Antimicrobial Susceptibility Profile of Bacterial Pathogens Isolated From Pregnant Women with Asymptomatic Bacteriuria at Tertiary Hospital in Northeastern Nigeria
Asymptomatic urinary tract infection among pregnant women is a common clinical episode that is frequently undiagnosed. A total of 200 clean-catch mid-stream urine (150 pregnant women and 50 non-pregnant women)were examined by microscopy and culture methods. Overall, the prevalence of asymptomatic bacteriuria was 59.0% (118/200) and was significantly higher among pregnant (63.3%, 95/150) than non-pregnant (46.0%, 23/50) subjects (÷2 = 4.66, df = 1, p = 0.03). Tertiary education (72.6%, OR = 1.45, p = 0.014), third trimester (77.6%, OR = 1.39, p = 0.042), multi-gravidity (79.0%, OR = 1.41, p = 0.0017) and multiparity (75.9%, OR = 1.49, p = 0.03) were factors associated with asymptomatic bacteriuria in studied pregnant subjects. Of the 118 bacterial isolates, Klebsiella spp accounted for 39.8% (47/118), followed by S. aureus 22.9% (27/118), E.coli 19.5% (23/118), Proteus spp 9.3% (11/118) and P. aeruginosa 8.5% (10/118) (p < 0.0001). Antibacterial susceptibility test revealed that all bacterial isolates were susceptible to quinolones (ciprofloxacin, pefloxacin and ofloxacin). In addition to this, S. aureus was also susceptible to erythromycin. However, all bacterial isolates were resistant to readily available antibacterial drugs including augmentin®, cotrimoxazole, penicillin and cephalexin. In conclusion, prevalence of asymptomatic bacteriuria among pregnant women in this study isconsidered to be high and the bacterial isolates were quinolones sensitive and resistant to other commonly used antibacterial drugs. Considering the clinical implications of untreated urinary tract infection, it is therefore advisable that routine urine culture may be adopted as part of antenatal care.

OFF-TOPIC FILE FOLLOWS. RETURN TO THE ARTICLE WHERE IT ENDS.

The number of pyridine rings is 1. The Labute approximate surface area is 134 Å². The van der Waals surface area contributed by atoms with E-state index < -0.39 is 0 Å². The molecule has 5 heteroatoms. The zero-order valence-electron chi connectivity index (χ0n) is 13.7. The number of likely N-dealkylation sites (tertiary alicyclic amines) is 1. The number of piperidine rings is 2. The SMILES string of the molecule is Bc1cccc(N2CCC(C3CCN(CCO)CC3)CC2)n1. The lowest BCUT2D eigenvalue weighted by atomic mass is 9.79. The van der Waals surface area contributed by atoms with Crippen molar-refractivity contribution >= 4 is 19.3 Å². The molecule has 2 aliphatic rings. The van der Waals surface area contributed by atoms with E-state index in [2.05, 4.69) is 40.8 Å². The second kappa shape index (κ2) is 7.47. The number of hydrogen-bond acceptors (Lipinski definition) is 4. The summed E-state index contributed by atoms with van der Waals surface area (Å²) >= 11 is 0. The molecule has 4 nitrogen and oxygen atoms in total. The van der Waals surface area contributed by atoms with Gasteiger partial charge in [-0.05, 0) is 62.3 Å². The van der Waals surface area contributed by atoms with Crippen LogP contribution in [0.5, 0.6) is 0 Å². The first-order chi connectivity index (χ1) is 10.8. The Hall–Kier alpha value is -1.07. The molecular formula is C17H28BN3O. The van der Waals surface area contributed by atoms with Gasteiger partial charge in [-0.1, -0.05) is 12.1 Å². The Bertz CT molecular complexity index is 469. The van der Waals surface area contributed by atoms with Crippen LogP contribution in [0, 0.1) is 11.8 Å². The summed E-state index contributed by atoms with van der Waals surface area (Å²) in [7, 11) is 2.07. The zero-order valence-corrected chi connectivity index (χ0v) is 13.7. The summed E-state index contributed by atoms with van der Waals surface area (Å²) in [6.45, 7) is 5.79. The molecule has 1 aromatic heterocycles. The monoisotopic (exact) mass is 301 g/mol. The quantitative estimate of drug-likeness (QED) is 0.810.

Keywords: Asymptomatic bacteriuria, urinary tract infection, antimicrobial susceptibility, tertiary hospital